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Part 1 of ‘Getting to WCAG 2.1 compliance’

In this post I will touch on some subjects about good semantics and HTML structure. Before adding CSS and interaction via JS to a webpage.

Text, text, text

Text is good! Explain what you mean with text. Text has lots of benefits over other things. Text is almost always easier to understand than any icon, shape or other abstract representation. Text is the only thing you can really optimize for search engines. You can copy-paste it into any other application. You can enlarge it. It’s fast. Text is also:


Text is easily translatable. You can make your browser automatically translate whole webpages. It may not be perfect, but it gets you there 80% of the way. This saves you the enormous amount of effort of making a multilingual website.

User decides speed of content consumption

Lots of people don’t have good reading skills. Unlike with video, audio or animated things, the user decides the tempo the content is consumed in. Just as fast as they want.


A list is not always some lines of text with bullets of hyphens before it. Also, lines of text with minus signs before is not a real list, so use a <ul> element. This connects the items together: you are describing that they belong together. A screen reader announces how many items are in that list, so the user can expect how many items there are to come.

Any enumeration of things is a list. That includes mostly horizontal lists too:

  • Menu items
  • An overview of articles
  • Breadcrumbs. This is an ordered list, so use an <ol> element.

Links and buttons are great. They have a bunch of accessibility features by default. Users of assistive technology can easily identify them, as long as you always provide a textual label inside the element. Just an icon or a title attribute is not sufficient.

There are only 2 main rules for links and buttons:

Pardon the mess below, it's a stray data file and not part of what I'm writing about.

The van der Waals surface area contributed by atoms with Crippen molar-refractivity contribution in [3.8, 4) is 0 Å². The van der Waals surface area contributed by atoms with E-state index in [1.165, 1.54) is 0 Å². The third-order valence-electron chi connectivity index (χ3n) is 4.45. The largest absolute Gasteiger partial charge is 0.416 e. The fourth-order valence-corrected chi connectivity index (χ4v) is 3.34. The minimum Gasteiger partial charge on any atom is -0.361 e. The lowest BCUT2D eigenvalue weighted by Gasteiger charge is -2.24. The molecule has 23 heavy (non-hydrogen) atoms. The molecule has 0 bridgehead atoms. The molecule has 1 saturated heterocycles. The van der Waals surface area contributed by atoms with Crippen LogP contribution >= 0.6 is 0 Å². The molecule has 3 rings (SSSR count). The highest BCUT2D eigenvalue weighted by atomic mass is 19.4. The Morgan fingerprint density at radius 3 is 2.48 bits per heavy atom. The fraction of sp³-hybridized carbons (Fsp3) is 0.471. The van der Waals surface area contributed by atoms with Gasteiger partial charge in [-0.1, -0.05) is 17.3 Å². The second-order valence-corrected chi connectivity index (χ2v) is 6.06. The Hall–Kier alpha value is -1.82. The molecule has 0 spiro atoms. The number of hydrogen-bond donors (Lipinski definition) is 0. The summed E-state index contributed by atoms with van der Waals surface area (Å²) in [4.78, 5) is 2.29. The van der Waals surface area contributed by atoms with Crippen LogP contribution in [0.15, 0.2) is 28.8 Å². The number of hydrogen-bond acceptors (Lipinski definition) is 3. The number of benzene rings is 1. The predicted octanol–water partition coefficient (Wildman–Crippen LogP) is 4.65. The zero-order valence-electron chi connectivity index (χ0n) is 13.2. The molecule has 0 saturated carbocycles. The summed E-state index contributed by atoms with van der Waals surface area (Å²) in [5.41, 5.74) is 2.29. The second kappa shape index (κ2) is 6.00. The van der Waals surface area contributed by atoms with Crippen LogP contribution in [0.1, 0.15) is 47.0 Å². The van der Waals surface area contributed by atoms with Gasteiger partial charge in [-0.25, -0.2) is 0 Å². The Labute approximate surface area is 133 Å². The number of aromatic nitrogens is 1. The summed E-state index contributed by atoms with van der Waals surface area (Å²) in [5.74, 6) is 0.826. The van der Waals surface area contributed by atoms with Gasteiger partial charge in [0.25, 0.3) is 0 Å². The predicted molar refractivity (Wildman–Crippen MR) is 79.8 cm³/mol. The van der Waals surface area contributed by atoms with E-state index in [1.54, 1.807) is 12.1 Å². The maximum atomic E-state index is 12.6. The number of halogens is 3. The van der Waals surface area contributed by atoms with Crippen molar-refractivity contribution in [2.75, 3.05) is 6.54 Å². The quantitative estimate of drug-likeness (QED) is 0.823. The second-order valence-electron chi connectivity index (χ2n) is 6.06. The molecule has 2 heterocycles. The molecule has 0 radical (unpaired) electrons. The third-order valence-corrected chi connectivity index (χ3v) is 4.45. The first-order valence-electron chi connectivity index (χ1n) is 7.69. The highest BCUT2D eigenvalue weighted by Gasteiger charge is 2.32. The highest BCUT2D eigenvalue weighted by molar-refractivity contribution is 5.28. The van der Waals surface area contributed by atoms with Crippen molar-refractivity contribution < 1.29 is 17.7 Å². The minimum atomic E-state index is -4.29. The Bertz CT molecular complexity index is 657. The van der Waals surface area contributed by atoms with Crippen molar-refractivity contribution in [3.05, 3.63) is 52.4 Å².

• A link leads to another webpage, or another section of the same page.
  • A button submits a form or triggers an in-page interaction.

An in-depth overview of the differences can be found in this article: https://css-tricks.com/a-complete-guide-to-links-and-buttons/

“Links are one of the most basic, yet deeply fundamental and foundational building blocks of the web.” A link without an href attribute, an empty href attribute (<a href>) or an href attribute of # (<a href=”#”>) is never a valid link.

A link can also lead to another section on the same webpage. A table of contents is a great way to explain to users what can be found on the page.

You can also make links to other pages and also provide an anchor, but I find this a bit jarring and confusing for users. If content is that import to directly link to, just put it on the top of a new page. It’s free, you know.

Buttons to submit forms

Use <input type=”submit” value=”submit” /> or <button type=”submit”>Submit</button>. Explain in text what the action for pressing the button does.

Read more about what I think makes up a good form. (link blog)

Buttons for in-page interaction

For anything else that should trigger something in the page, use <button type=”button”>, and add an onClick handler / eventListener to it. This way it can be focused and activated by all ways of controlling a browser: mouse, enter key, screen reader commands, etc.

Never ever add click handlers / event listeners to other elements. It’s never accessible, unless you add a bunch of extra HTML and JS to it. So why bother, when you can get that all for free? If you’re having trouble undoing to browser’s default styles, you can use this code to reset it to default text. Don’t forget to make it look like a button though!

.o-button-clean { padding: 0; appearance: none; border: none; background-color: transparent; font: inherit; color: currentColor; }

Aria attributes

More on that later.